Sunday, November 14, 2010

About! Raga Sorath

Raag Sorath:
This is an India musical raga (composition) that appears in the Sikh tradition from northern India and is part of the Sikh holy scripture called Sri Guru Granth Sahib (SGGS.) Every raga has a strict set of rules which govern the number of notes that can be used; which notes can be used; and their interplay that has to be adhered to for the composition of a tune. In the Guru Granth Sahib, the Sikh holy Granth (book) there are a total of 31 raga compositions and this raga is the ninth raga to appear in the series. The composition in this raga appear on a total of 65 pages from page numbers 595 to 660.

Raga Sorath appears in the Ragmala as a ragini of Raga Megha; today it belongs to the Khamaj thata. Besides Guru Nanak, Sorath was used by Guru Amar Das, Guru Ram Das, Guru Arjan and Guru Tegh Bahadar for a total of 150 hymns plus numerous slokas. Sorath belongs to the cold season and is performed in the first quarter of night. The mood is light and cheerful, with a pleasing sound resembling Raga Desh. The texts composed to this raga show how the words of the Guru can enlighten the mind. All fears vanish and one is filled with bliss.
The following represents the order of notes that can be used on the ascending and descending phase of the composition and the primary and secondary notes:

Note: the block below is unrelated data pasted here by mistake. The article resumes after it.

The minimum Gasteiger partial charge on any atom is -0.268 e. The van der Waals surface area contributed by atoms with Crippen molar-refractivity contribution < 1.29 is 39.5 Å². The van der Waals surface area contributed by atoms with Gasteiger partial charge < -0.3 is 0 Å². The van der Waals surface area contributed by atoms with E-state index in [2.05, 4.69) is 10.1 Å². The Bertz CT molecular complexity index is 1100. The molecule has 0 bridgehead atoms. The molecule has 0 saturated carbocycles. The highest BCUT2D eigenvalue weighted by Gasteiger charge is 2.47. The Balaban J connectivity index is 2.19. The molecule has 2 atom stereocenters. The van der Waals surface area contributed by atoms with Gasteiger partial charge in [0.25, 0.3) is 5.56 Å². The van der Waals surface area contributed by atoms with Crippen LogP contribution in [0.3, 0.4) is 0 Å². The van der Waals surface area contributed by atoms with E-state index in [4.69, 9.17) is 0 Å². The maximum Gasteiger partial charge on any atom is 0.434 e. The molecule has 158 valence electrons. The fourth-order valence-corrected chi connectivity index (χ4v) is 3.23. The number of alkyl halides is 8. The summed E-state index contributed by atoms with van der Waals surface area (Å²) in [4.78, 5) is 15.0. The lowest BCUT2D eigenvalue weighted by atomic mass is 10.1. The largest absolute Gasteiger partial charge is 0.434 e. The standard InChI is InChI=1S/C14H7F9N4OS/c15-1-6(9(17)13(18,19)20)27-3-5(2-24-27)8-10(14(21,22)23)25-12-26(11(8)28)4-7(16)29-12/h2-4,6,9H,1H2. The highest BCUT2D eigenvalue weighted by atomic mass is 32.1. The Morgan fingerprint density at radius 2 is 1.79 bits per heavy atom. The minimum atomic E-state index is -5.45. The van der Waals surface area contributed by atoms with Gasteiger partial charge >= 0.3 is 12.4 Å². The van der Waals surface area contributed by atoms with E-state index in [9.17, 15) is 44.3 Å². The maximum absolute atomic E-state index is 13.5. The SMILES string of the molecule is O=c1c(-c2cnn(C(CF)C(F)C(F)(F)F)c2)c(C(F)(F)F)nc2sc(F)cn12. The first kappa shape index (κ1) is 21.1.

Aroh: Sa Re Ma Pa Ni Sa
Avroh: Sa Re Ni Dha, Ma Pa Dha Ma Ga Re Ni Sa
Vadi: Re
Samvadi: Dha
The melodies are characterized by sweeping phrases with glides connecting all leaps, even the shorter ones. Movement is moderately fast.
(From Wikipedia, the free encyclopedia (

Mallikarjun Mansur sings Raga Sorath!

About Raga Sorath, from "What the Raags Told Me" written by Vasudev Murthy:

"How beautiful the focused, calm mind is. No thought dares disturb
the mind that has found peace through singing me. The eternal
truths are twined within every phrase you make and create within
me and they do not see the need to hide or be elusive. Why be
reborn?  You can commit no evil when you sing me. Your sins melt
and drip away as you go past Nishad and into the next octave,
exploring, exploring, asking the same questions over and over and
waiting to listen to the answers again and again because they are
so clear. Your mind will dive deeper and deeper into the depths of
your soul, finding more and more and yet returning effortlessly to
the present, understanding that the restlessness of the outer world
is an illusion that has to be endured till your soul is ready to move
on from its temporary home. Your body does not seek your attention
anymore. Your mind becomes the incense for the outside world.
After singing me, listen to silence and see that there was no
difference after all."

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